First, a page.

On the risks of serving whenever you surf: Vulnerabilities in Tor's blocking resistance design

Jon McLachlan, Nicholas Hopper

Research output: Chapter in Book/Report/Conference proceedingConference contribution

17 Scopus citations

Abstract

In Tor, a bridge is a client node that volunteers to help censored users access Tor by serving as an unlisted, first-hop relay. Since bridging is voluntary, the success of this circumvention mechanism depends critically on the willingness of clients to act as bridges. We identify three key architectural shortcomings of the bridge design: (1) bridges are easy to find; (2) a bridge always accepts connections when its operator is using Tor; and (3) traffic to and from clients connected to a bridge interferes with traffic to and from the bridge operator. These shortcomings lead to an attack that can expose the IP address of bridge operators visiting certain web sites over Tor. We also discuss mitigation mechanisms.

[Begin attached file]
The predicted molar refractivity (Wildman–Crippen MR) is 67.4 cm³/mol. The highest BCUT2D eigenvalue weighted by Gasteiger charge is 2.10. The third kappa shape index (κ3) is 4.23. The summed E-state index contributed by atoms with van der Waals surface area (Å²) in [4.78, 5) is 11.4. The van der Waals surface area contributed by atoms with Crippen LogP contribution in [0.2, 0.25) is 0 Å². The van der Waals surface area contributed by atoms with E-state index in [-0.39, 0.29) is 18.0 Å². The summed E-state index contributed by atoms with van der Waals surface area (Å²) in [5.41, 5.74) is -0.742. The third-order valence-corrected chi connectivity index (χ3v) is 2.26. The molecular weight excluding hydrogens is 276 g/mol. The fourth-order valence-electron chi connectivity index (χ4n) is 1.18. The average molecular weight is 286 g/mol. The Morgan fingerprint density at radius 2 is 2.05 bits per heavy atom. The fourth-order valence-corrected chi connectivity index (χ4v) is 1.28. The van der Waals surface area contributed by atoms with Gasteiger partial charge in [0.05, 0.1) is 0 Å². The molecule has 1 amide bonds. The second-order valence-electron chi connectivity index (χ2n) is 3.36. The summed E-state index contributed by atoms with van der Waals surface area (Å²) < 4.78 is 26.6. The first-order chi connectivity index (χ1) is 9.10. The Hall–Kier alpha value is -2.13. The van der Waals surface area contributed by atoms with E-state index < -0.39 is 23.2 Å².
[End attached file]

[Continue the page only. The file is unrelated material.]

Original languageEnglish (US)
Title of host publicationProceedings of the 8th ACM Workshop on Privacy in the Electronic Society, WPES '09, Co-located with the 16th ACM Computer and Communications Security Conference, CCS'09
Pages31-40
Number of pages10
DOIs
StatePublished - Dec 1 2009
Event8th ACM Workshop on Privacy in the Electronic Society, WPES '09, Co-located with the 16th ACM Computer and Communications Security Conference, CCS'09 - Chicago, IL, United States
Duration: Nov 9 2009Nov 13 2009

Publication series

NameProceedings of the ACM Conference on Computer and Communications Security
ISSN (Print)1543-7221

Other

Other8th ACM Workshop on Privacy in the Electronic Society, WPES '09, Co-located with the 16th ACM Computer and Communications Security Conference, CCS'09
CountryUnited States
CityChicago, IL
Period11/9/0911/13/09

Keywords

  • Anonymous communication
  • Blocking resistance

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